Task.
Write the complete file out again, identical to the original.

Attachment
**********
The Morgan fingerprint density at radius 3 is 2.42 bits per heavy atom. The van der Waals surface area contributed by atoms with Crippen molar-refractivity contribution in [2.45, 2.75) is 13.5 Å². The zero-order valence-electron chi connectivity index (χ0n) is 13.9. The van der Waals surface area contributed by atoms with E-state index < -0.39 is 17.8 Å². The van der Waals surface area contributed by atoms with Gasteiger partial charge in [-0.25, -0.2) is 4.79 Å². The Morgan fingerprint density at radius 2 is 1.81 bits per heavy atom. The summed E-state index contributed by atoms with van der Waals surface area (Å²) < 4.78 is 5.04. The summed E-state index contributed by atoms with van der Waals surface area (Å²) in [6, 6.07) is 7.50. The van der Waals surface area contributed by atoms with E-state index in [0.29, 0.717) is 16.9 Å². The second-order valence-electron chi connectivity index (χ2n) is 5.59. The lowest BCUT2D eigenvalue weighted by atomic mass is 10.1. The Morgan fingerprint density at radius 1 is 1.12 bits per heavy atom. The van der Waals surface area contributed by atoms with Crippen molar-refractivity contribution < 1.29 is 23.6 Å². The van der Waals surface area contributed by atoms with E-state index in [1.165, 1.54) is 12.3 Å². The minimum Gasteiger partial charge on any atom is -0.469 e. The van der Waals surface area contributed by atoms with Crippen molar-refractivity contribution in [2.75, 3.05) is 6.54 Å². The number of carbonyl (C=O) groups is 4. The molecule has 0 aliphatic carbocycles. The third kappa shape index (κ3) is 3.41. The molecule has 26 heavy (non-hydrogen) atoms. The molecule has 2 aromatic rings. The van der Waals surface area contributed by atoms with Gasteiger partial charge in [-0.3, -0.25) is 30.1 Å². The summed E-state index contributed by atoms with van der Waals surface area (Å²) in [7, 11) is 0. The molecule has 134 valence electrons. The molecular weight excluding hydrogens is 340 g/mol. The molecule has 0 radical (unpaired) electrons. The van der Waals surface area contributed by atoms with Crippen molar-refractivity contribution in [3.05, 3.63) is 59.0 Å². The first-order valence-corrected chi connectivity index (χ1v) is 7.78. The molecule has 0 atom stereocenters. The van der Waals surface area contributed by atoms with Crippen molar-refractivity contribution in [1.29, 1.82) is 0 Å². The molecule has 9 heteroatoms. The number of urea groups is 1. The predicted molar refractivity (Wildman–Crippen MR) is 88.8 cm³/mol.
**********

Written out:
The Morgan fingerprint density at radius 3 is 2.42 bits per heavy atom. The van der Waals surface area contributed by atoms with Crippen molar-refractivity contribution in [2.45, 2.75) is 13.5 Å². The zero-order valence-electron chi connectivity index (χ0n) is 13.9. The van der Waals surface area contributed by atoms with E-state index < -0.39 is 17.8 Å². The van der Waals surface area contributed by atoms with Gasteiger partial charge in [-0.25, -0.2) is 4.79 Å². The Morgan fingerprint density at radius 2 is 1.81 bits per heavy atom. The summed E-state index contributed by atoms with van der Waals surface area (Å²) < 4.78 is 5.04. The summed E-state index contributed by atoms with van der Waals surface area (Å²) in [6, 6.07) is 7.50. The van der Waals surface area contributed by atoms with E-state index in [0.29, 0.717) is 16.9 Å². The second-order valence-electron chi connectivity index (χ2n) is 5.59. The lowest BCUT2D eigenvalue weighted by atomic mass is 10.1. The Morgan fingerprint density at radius 1 is 1.12 bits per heavy atom. The van der Waals surface area contributed by atoms with Crippen molar-refractivity contribution < 1.29 is 23.6 Å². The van der Waals surface area contributed by atoms with E-state index in [1.165, 1.54) is 12.3 Å². The minimum Gasteiger partial charge on any atom is -0.469 e. The van der Waals surface area contributed by atoms with Crippen molar-refractivity contribution in [2.75, 3.05) is 6.54 Å². The number of carbonyl (C=O) groups is 4. The molecule has 0 aliphatic carbocycles. The third kappa shape index (κ3) is 3.41. The molecule has 26 heavy (non-hydrogen) atoms. The molecule has 2 aromatic rings. The van der Waals surface area contributed by atoms with Gasteiger partial charge in [-0.3, -0.25) is 30.1 Å². The summed E-state index contributed by atoms with van der Waals surface area (Å²) in [7, 11) is 0. The molecule has 134 valence electrons. The molecular weight excluding hydrogens is 340 g/mol. The molecule has 0 radical (unpaired) electrons. The van der Waals surface area contributed by atoms with Crippen molar-refractivity contribution in [3.05, 3.63) is 59.0 Å². The first-order valence-corrected chi connectivity index (χ1v) is 7.78. The molecule has 0 atom stereocenters. The van der Waals surface area contributed by atoms with Crippen molar-refractivity contribution in [1.29, 1.82) is 0 Å². The molecule has 9 heteroatoms. The number of urea groups is 1. The predicted molar refractivity (Wildman–Crippen MR) is 88.8 cm³/mol.